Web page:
FUKUI – The operator of the Monju prototype fast-breeder nuclear reactor said Friday it had skipped inspections of another 2,100 components, in the latest sign of its lax safety management.
The Japan Atomic Energy Agency was already found to have failed to conduct inspections at appropriate intervals on nearly 10,000 components, leading nuclear regulators to issue an order in late May effectively prohibiting the trouble-prone reactor from being restarted until remedial steps are taken.
The JAEA, a national research institute, reported the latest blunders during a safety inspection carried out by the Nuclear Regulation Authority between June 3 and Friday.
The 2,100 components include important devices, including a pump for sodium, which is used to extract heat from the reactor core. There were also flaws in descriptions of inspection deadlines for 65 items.
Japan has already spent over ¥1 trillion on the Monju project, hoping the facility would play a key role in the country’s spent-fuel recycling policy.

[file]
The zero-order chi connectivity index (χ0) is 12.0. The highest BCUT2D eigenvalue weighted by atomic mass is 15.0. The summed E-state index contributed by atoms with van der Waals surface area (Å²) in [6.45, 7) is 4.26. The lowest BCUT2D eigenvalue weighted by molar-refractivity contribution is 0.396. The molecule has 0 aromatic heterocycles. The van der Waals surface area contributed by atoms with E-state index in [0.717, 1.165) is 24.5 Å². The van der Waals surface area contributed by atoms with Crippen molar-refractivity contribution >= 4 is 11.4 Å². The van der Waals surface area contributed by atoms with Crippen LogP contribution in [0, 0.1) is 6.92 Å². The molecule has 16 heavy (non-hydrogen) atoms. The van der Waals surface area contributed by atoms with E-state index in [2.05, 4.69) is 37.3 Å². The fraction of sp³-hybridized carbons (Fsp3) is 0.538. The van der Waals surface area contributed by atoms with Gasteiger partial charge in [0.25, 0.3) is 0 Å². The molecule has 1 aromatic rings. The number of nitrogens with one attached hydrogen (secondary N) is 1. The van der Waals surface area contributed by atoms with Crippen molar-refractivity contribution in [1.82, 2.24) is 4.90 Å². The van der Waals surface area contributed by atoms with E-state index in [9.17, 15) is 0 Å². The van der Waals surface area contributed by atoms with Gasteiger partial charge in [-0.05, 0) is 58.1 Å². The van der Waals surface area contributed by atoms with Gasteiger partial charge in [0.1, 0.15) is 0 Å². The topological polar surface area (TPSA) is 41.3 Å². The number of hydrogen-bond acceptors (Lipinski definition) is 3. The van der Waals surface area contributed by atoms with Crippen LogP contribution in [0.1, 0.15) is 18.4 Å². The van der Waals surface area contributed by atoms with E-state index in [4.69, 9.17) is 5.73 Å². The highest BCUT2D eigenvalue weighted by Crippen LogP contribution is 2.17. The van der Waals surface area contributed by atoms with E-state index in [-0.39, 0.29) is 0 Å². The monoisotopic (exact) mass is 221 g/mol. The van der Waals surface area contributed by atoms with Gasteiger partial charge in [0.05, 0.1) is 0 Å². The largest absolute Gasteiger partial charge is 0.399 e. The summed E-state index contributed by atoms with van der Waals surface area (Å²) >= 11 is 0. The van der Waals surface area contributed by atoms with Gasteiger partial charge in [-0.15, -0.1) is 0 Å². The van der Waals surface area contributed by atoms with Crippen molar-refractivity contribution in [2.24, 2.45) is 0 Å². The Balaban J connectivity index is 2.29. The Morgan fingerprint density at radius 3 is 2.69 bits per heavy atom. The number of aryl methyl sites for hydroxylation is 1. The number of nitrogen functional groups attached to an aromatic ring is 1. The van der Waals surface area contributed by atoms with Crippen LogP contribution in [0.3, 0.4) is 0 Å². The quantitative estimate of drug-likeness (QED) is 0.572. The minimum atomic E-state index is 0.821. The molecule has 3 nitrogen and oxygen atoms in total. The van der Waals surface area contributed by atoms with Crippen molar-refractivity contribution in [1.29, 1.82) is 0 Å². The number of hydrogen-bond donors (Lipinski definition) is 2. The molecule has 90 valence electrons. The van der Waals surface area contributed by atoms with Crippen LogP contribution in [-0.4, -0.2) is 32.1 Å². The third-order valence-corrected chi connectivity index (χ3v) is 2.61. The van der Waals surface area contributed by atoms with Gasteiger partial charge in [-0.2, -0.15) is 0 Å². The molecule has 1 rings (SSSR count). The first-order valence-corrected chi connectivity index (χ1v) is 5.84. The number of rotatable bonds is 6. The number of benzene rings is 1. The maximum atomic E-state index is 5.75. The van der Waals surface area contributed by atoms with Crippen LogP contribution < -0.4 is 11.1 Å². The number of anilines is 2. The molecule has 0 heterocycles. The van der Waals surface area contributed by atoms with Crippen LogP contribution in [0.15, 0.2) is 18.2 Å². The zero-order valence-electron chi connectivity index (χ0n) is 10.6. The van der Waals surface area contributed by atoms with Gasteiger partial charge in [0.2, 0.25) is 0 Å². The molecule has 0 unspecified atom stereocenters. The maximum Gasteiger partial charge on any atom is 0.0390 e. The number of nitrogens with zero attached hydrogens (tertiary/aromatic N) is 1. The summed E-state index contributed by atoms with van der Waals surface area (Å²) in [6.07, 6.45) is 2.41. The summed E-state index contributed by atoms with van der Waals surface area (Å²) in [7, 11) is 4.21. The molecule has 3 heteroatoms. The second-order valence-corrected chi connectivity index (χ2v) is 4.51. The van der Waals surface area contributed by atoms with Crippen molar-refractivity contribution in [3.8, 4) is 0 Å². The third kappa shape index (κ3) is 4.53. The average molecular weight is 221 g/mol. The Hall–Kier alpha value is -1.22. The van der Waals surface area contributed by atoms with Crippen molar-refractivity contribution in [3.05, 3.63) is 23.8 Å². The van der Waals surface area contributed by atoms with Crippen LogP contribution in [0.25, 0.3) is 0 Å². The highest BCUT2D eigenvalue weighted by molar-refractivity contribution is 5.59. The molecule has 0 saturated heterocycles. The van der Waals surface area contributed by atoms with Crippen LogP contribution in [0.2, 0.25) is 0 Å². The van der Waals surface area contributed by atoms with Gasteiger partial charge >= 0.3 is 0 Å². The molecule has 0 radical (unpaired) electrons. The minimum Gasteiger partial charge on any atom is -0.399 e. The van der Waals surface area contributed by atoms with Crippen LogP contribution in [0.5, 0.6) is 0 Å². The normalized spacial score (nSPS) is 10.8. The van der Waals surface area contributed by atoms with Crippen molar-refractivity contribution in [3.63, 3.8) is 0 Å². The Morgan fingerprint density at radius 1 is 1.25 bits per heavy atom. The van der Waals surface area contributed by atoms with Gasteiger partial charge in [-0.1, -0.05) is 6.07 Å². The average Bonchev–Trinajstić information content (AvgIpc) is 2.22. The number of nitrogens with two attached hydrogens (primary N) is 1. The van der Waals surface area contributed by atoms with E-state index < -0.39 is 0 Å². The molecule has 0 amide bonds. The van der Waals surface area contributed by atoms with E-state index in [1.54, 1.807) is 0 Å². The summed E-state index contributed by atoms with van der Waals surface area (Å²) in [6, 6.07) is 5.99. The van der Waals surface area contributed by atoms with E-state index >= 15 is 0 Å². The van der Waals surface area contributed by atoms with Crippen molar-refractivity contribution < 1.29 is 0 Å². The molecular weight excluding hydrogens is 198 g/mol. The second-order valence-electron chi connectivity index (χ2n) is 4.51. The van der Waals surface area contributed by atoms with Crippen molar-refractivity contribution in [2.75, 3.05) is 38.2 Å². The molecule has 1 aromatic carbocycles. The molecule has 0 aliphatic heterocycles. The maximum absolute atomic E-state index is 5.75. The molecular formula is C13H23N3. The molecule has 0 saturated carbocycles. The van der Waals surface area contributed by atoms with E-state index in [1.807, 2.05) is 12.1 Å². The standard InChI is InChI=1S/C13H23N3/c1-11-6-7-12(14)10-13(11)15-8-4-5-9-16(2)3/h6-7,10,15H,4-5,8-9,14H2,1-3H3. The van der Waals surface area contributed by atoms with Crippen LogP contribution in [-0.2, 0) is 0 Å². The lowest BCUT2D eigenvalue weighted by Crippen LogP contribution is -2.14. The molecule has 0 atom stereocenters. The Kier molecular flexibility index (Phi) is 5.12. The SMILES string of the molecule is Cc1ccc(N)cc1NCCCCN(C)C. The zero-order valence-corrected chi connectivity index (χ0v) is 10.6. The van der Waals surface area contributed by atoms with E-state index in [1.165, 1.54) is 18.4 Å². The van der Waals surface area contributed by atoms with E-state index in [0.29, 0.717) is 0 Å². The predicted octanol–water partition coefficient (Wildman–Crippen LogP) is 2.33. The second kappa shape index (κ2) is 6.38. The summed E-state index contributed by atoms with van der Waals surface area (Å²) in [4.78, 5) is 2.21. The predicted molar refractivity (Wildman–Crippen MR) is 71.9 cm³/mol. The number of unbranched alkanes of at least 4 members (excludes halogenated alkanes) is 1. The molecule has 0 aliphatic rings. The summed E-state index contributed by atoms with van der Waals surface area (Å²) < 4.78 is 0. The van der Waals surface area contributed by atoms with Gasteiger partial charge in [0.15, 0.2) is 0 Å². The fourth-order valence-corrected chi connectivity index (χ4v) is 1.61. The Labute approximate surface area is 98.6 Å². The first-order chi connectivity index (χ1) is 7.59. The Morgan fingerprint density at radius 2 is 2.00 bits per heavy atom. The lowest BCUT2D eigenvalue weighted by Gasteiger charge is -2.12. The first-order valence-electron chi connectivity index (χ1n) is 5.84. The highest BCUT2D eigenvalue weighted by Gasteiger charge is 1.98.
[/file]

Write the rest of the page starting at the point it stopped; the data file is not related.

But the reactor has remained largely offline since first achieving criticality in 1994, due to a 1995 sodium coolant leak, fire and coverup attempt, and other subsequent problems.
Even after being barred from engaging in preparatory work for restarting the reactor, the JAEA announced earlier this month that it had temporarily failed to keep heat in the sodium of the secondary heat transfer system when checking a power supply system.
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